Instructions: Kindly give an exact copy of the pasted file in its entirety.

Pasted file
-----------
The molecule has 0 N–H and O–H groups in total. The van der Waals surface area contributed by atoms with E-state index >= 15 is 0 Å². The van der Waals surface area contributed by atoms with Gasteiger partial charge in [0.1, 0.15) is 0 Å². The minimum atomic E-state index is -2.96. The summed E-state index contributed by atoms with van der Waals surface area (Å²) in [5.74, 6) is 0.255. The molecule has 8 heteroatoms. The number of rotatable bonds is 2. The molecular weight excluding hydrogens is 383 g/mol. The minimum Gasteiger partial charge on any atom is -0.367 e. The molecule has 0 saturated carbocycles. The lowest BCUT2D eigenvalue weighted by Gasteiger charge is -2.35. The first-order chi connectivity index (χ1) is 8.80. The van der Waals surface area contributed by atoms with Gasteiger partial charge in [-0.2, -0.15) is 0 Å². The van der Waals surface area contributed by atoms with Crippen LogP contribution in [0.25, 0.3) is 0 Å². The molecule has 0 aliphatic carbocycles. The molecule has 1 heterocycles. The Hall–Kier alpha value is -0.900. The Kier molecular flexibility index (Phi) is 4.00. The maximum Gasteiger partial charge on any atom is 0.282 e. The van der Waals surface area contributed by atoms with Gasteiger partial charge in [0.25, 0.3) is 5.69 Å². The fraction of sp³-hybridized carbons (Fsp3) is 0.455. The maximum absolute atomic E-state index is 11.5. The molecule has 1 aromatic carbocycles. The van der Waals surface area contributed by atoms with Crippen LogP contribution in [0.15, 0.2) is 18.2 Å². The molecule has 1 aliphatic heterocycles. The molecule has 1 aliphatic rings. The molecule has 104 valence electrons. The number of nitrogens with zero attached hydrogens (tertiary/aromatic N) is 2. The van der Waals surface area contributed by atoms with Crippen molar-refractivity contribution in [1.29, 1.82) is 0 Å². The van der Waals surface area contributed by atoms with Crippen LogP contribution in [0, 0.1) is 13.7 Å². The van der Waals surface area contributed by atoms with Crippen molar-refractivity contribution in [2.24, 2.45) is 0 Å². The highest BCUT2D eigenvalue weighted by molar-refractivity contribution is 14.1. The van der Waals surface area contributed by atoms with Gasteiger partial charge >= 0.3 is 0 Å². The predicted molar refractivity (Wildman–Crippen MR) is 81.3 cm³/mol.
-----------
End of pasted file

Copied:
The molecule has 0 N–H and O–H groups in total. The van der Waals surface area contributed by atoms with E-state index >= 15 is 0 Å². The van der Waals surface area contributed by atoms with Gasteiger partial charge in [0.1, 0.15) is 0 Å². The minimum atomic E-state index is -2.96. The summed E-state index contributed by atoms with van der Waals surface area (Å²) in [5.74, 6) is 0.255. The molecule has 8 heteroatoms. The number of rotatable bonds is 2. The molecular weight excluding hydrogens is 383 g/mol. The minimum Gasteiger partial charge on any atom is -0.367 e. The molecule has 0 saturated carbocycles. The lowest BCUT2D eigenvalue weighted by Gasteiger charge is -2.35. The first-order chi connectivity index (χ1) is 8.80. The van der Waals surface area contributed by atoms with Gasteiger partial charge in [-0.2, -0.15) is 0 Å². The van der Waals surface area contributed by atoms with Crippen LogP contribution in [0.25, 0.3) is 0 Å². The molecule has 0 aliphatic carbocycles. The molecule has 1 heterocycles. The Hall–Kier alpha value is -0.900. The Kier molecular flexibility index (Phi) is 4.00. The maximum Gasteiger partial charge on any atom is 0.282 e. The van der Waals surface area contributed by atoms with Gasteiger partial charge in [0.25, 0.3) is 5.69 Å². The fraction of sp³-hybridized carbons (Fsp3) is 0.455. The maximum absolute atomic E-state index is 11.5. The molecule has 1 aromatic carbocycles. The van der Waals surface area contributed by atoms with Crippen LogP contribution in [0.15, 0.2) is 18.2 Å². The molecule has 1 aliphatic heterocycles. The molecule has 1 aliphatic rings. The molecule has 104 valence electrons. The number of nitrogens with zero attached hydrogens (tertiary/aromatic N) is 2. The van der Waals surface area contributed by atoms with Crippen molar-refractivity contribution in [1.29, 1.82) is 0 Å². The van der Waals surface area contributed by atoms with Crippen LogP contribution in [0, 0.1) is 13.7 Å². The van der Waals surface area contributed by atoms with Crippen molar-refractivity contribution in [2.24, 2.45) is 0 Å². The highest BCUT2D eigenvalue weighted by molar-refractivity contribution is 14.1. The van der Waals surface area contributed by atoms with Gasteiger partial charge >= 0.3 is 0 Å². The predicted molar refractivity (Wildman–Crippen MR) is 81.3 cm³/mol.